THE agility to switch to more profitable options as seasons and markets dictate and the willingness to “have a crack at anything” has served Red Centre beef producers the Hayes family well.
In a part of the world where you have to grade your own roads and put up your own power lines, Ben Hayes says chasing every niche and every premium becomes a necessity.
Ben and his brothers Andy and Richie are fifth generation on “Undoolya Station”, just outside Alice Springs, the oldest pastoral lease in the Northern Territory.
It’s 144,000 hectares of Todd River floodout country and arid grazing lands dominated by buffel pasture and flanked by the spectacular MacDonnell Ranges.
It produces certified organic grassfed beef from a Poll Hereford herd.
“Undoolya” also has a horticulture enterprise irrigated from an allocation to the Mereene Aquifer.
It’s mostly table grapes but the Hayes brothers have “had a crack” at sweet potatoes, onions, cabbage, pumpkins and plenty more as well.
Ben and Nicole, and Andy and his family, look after the cattle while Richie looks after the grapes.
Looking over a carpet of green across his country last week, Ben Hayes joked “a bit of rain makes us all good managers.”
“Undoolya”, which typically receives around 280mm in a normal year, had no rain since January until 100mm fell around the grape farm area and 50mm elsewhere in November.
Jokes aside though, it seems a philosophy of thinking past the farmgate and being open to new ways - “if you aren’t you pretty quickly get left behind” - is the real secret to good management here.
The most productive “Undoolya” country can put two kilograms on a beast a day in a good season, Mr Hayes said.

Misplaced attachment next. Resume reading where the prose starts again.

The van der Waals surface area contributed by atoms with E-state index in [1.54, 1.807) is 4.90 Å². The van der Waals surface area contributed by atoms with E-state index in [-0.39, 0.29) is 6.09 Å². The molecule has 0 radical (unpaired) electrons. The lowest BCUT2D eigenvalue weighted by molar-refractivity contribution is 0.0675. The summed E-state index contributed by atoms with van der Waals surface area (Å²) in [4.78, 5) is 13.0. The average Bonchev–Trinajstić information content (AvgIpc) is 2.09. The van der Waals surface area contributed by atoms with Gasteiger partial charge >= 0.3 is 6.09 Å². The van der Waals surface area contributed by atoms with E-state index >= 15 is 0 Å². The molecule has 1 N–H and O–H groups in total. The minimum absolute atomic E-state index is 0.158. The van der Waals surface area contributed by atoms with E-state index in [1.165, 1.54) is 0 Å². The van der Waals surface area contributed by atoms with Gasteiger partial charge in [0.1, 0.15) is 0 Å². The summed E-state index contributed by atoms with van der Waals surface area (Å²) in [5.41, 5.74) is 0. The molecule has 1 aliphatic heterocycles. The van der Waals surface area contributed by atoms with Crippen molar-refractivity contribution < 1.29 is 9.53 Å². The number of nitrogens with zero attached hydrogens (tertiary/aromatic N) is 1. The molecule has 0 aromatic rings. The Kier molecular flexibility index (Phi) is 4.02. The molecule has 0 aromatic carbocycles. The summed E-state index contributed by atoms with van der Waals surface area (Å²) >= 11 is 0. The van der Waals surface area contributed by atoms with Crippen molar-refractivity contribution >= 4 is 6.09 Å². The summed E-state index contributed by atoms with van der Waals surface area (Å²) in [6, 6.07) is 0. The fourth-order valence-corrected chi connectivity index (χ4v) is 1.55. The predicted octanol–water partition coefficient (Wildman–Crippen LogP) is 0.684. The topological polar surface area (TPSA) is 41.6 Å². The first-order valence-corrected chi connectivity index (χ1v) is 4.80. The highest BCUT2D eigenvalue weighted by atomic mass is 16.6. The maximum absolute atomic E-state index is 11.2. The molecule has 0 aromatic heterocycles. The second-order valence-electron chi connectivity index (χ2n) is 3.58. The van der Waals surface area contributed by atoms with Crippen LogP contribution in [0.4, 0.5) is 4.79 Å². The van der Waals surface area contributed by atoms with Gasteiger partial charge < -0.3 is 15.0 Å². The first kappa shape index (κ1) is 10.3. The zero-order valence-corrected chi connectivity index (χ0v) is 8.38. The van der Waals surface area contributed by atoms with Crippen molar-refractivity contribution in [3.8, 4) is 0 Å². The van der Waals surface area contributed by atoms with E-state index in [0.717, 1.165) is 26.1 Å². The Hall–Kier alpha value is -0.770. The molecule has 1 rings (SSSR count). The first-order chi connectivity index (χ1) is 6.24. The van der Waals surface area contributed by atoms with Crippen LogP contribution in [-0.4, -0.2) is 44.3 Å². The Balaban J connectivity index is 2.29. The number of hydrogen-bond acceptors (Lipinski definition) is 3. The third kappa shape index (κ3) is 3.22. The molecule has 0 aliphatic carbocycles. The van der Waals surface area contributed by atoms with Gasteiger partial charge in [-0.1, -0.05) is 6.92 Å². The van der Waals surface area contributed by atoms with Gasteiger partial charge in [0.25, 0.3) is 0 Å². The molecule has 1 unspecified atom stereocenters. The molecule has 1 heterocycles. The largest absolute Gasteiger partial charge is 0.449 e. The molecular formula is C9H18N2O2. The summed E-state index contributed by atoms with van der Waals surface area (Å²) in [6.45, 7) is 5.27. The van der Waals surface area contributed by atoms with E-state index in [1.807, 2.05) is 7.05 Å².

Responsive describes both the country and management at “Undoolya”.
Traditionally fatteners, the Hayes brothers have at times turned off bullocks that were over a tonne liveweight or 620 kilograms dressed.
Droughts originally pointed them towards turning off younger cattle - in 2008 they didn’t have any weaners at all - and over the past decade they’ve looked to target other markets in pursuit of premiums.
In 2011 they became European Union accredited and started supplying feedlots in a fairly big way.
Their 400 to 500 kilogram steers can be turned off by 18 months.
They are also Meats Standards Australia accredited and have been organic for the past four years.
Organic premiums may have come off the boil a bit now, Mr Hayes said, “but because we moved quickly on this one, we got some very good early premiums for no extra production costs - just a bit more paperwork.”
“Organic was a natural progression on our management practices,” he said.
Bulls are sourced from South Australia and NSW. The Hayes look for a good doer, the ability to handle the Alice climate and the right pigment around eye as pink eye is an issue.
They prefer a classic Hereford look.
“Undoolya” generally sells between 1200 and 1600 head a year.
“We’re opportunists,” Nicole Hayes said.
“We muster, brand, take off anything able to be slaughtered, separate the steers - in amongst those there might be a few bulls we take out - and then it just depends on what feed we have on the ground and what’s most profitable.
“We have the ability to switch quickly. That’s the key for us.”
They will, for example, now hold off longer and fatten on this recent rain.
“Here, you have to target every niche available to be profitable,” Ben Hayes said.
“Freight is our biggest cost so we have to have a product able to reach those premiums.”
That goes for the grapes and vegetables too and in that case, it is having produce available at different times of the year to everyone else that delivers the niche.
In 2002, Richie and Leann cleared some Mulga scrub and put in vine posts. They now have 60,000 white grape vines on 60ha, marketed under the “Rocky Hill Table Grapes” label.
One grape vine uses the same amount of water as one cow, Mr Hayes said.
“We wanted a way to buffer against downturns in the cattle market,” he said.
They identified a two-to-three week gap in the table grape market, where other areas of the NT could not supply a product, but the Alice Springs environment could.
Across both cattle and horticulture, Nicole Hayes said their basic modus operandi was to care - for the animals, the country and the type of product they are putting their name to.
“We want to be known for quality not numbers,” she said.